As in the MAPFRE DriveAdvisor program, Esurance DriveSafe participants get a personalized site. Accessed through www.esurance.com/drive-safe the site gives parents the option to set preference, access customized alerts about unsafe driving behaviors, such as driving past curfew or speeding, and review trip details to evaluate driving and explore opportunities for improvement. The site also lets participants compare their teen’s driving habits to the average participant in the program.
“Technology has enabled us to change the way people think about insurance, and today we are continuing that pioneering spirit with Esurance DriveSafe,” comments Gary Tolman, president and CEO, Esurance. “This innovative device can help stop teens from texting while driving and make parents and their teens aware of—and hopefully reduce—risky driving behavior that can cause accidents.”
Programs such as these represent a fundamental shift in the concept of insurance service, suggests Karlyn Carnahan, senior analyst, Novarica. In the past, service was manifested how quickly a bill was sent, how fast a policy was mailed, and, of course, how well the claim was handled, she notes. “It’s not just about how well the insurance product is being delivered, but about how the carrier can use their knowledge and scale to provide completely different kinds of service to policyholders – and making it a collaborative self service process,” Carnahan explains. “Carriers are certainly using telematics to become more precise in their underwriting and pricing – but the kinds of services we see below are about enabling policyholders to take control of their own driving behavior – enabled with information that otherwise would not be available.”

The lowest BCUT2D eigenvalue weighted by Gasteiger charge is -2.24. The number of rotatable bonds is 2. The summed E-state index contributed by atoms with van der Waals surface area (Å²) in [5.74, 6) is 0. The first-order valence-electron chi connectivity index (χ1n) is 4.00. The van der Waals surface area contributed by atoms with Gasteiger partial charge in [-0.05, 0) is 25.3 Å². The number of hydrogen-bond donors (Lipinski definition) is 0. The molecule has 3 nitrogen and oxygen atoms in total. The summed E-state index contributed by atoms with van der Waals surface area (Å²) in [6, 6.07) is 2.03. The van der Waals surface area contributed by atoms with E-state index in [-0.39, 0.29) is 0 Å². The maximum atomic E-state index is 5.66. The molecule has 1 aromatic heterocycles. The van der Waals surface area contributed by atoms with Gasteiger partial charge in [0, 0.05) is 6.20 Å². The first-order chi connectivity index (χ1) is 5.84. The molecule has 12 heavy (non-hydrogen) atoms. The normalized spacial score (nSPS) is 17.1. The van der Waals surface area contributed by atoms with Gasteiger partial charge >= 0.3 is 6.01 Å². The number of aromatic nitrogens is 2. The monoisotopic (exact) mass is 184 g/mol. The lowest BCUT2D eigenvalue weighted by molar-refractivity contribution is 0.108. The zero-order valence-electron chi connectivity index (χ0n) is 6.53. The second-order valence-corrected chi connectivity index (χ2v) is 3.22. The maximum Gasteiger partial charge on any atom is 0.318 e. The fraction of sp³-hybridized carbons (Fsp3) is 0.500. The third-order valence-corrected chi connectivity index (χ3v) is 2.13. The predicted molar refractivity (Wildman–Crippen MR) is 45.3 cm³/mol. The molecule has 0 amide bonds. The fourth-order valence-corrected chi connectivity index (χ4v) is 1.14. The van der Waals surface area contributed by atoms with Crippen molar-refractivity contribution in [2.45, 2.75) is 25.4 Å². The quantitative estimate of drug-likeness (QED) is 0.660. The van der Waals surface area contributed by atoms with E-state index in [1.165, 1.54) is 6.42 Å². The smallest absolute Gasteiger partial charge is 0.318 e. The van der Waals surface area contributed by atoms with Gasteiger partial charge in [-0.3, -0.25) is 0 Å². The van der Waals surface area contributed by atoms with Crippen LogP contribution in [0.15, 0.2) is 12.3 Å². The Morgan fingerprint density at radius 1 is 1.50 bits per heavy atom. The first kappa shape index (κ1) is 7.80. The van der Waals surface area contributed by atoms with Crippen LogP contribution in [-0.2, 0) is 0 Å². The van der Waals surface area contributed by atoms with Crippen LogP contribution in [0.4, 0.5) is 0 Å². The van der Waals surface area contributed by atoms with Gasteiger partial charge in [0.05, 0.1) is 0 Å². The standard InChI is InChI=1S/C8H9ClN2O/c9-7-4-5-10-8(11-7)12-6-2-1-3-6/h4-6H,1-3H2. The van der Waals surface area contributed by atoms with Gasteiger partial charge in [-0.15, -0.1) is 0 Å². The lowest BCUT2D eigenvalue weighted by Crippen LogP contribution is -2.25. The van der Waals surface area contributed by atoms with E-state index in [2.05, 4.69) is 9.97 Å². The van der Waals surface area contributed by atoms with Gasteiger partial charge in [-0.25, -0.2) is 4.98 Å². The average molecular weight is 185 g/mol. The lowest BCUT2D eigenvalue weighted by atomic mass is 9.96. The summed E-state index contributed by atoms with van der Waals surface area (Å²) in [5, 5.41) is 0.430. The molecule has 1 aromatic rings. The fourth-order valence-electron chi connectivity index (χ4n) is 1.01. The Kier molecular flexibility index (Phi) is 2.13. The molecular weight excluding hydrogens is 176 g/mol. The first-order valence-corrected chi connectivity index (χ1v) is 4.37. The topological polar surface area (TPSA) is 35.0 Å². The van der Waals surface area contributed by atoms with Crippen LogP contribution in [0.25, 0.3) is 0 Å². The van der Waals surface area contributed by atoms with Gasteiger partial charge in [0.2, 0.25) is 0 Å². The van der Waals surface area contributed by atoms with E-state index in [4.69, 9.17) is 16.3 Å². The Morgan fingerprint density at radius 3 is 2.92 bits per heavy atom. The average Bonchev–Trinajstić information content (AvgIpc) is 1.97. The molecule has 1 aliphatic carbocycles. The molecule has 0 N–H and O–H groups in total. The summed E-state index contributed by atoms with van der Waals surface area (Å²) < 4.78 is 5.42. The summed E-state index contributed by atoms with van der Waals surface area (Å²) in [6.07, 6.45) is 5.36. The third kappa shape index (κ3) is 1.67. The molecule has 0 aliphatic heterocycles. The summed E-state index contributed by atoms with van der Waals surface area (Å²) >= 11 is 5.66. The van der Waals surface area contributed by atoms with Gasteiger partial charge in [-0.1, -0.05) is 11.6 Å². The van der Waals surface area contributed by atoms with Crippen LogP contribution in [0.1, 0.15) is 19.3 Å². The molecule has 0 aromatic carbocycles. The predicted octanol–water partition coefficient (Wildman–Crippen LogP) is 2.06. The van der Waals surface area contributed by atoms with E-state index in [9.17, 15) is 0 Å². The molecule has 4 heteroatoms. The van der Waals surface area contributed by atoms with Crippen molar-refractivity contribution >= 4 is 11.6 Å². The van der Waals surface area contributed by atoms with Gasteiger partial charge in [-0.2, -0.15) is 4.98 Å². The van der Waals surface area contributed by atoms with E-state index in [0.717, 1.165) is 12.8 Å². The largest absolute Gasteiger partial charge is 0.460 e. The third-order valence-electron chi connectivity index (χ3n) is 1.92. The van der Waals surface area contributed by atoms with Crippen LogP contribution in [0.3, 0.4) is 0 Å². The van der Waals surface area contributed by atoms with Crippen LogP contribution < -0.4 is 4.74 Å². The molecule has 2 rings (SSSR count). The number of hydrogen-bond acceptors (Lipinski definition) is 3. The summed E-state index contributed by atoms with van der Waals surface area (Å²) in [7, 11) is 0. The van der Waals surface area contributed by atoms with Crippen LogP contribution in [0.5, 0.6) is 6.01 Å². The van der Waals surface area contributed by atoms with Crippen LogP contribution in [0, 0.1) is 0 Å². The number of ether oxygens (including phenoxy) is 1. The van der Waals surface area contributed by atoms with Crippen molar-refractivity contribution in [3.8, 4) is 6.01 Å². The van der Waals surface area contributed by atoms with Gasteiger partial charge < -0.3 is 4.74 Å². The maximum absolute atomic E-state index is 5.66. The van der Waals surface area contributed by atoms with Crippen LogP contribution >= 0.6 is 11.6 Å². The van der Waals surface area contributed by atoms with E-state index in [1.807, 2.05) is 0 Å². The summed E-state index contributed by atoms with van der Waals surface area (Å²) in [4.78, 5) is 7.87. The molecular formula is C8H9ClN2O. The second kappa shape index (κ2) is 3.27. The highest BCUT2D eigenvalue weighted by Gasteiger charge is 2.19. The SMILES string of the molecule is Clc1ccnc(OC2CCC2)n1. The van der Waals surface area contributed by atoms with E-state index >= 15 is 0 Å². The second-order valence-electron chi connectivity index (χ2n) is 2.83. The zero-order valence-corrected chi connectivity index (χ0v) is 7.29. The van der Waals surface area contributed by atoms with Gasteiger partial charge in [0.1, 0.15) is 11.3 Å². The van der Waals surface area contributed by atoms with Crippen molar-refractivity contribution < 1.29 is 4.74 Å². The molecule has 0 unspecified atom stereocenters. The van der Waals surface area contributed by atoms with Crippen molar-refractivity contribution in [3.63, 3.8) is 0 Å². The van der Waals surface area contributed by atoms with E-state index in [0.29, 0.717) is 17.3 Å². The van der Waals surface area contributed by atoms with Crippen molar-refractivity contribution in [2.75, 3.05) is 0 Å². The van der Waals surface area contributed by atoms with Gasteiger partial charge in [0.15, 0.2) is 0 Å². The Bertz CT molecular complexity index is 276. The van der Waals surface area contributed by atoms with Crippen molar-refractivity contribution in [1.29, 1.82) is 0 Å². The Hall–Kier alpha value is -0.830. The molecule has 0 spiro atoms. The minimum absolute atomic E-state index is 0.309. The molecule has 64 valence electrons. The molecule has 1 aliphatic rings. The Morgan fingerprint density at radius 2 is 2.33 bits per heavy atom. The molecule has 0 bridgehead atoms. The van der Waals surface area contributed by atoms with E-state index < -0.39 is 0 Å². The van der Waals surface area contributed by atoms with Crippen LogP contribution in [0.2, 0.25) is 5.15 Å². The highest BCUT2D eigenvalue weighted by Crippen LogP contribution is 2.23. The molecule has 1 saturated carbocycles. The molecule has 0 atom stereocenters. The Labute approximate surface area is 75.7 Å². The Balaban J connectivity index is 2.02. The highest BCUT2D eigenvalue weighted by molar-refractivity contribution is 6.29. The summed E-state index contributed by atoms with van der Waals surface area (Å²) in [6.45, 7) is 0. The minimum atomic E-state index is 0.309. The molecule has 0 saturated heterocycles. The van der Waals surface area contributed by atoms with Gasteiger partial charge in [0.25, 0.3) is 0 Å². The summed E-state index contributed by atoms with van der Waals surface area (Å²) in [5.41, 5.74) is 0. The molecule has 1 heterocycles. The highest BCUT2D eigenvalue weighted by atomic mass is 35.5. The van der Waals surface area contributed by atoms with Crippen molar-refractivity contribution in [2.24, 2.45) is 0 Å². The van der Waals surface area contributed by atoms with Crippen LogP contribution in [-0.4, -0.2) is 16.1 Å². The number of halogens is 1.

MAPFRE’s and Esurance’s offerings exemplify an ongoing trend of auto insurers to deal with the commoditization by providing telematics-fueled value-added services (VAS) to leverage policyholder relationships in new ways, according to Pat Speer, an analyst with Aite Group. These include providing easy ways for customers to obtain information, to report claims and obtain driver safety scores via the same smartphone that measures their behind-the-wheel behavior.
“Whether insurers tie these services to education, safety, geolocation, vehicle diagnostics, geofencing or emergency road services, telematics VAS create opportunities for competitive advantage,” Speer comments.
American Family’s Teen Safe Driver program was an early example of the trend, according to Speer. Launched in 2007 and promoted not as a discount-based UBI program but as a voluntary education program, the program used in-car technology such as an onboard camera and telematics to track teens’ driving habits and actual risk events in need of correction, Speer relates. The company has also offered professional coaches to help teen drivers and their parents understand safe driving techniques.
“The success of the TeenSafe driver program led to the recent release of its MySafetyValet [which debuted at the beginning of 2013], a formal usage-based insurance program tied to discounts,” Speer adds. “American Family reports it is still rolling this program out, but initial soft returns, mainly in customer satisfaction, have been very high.”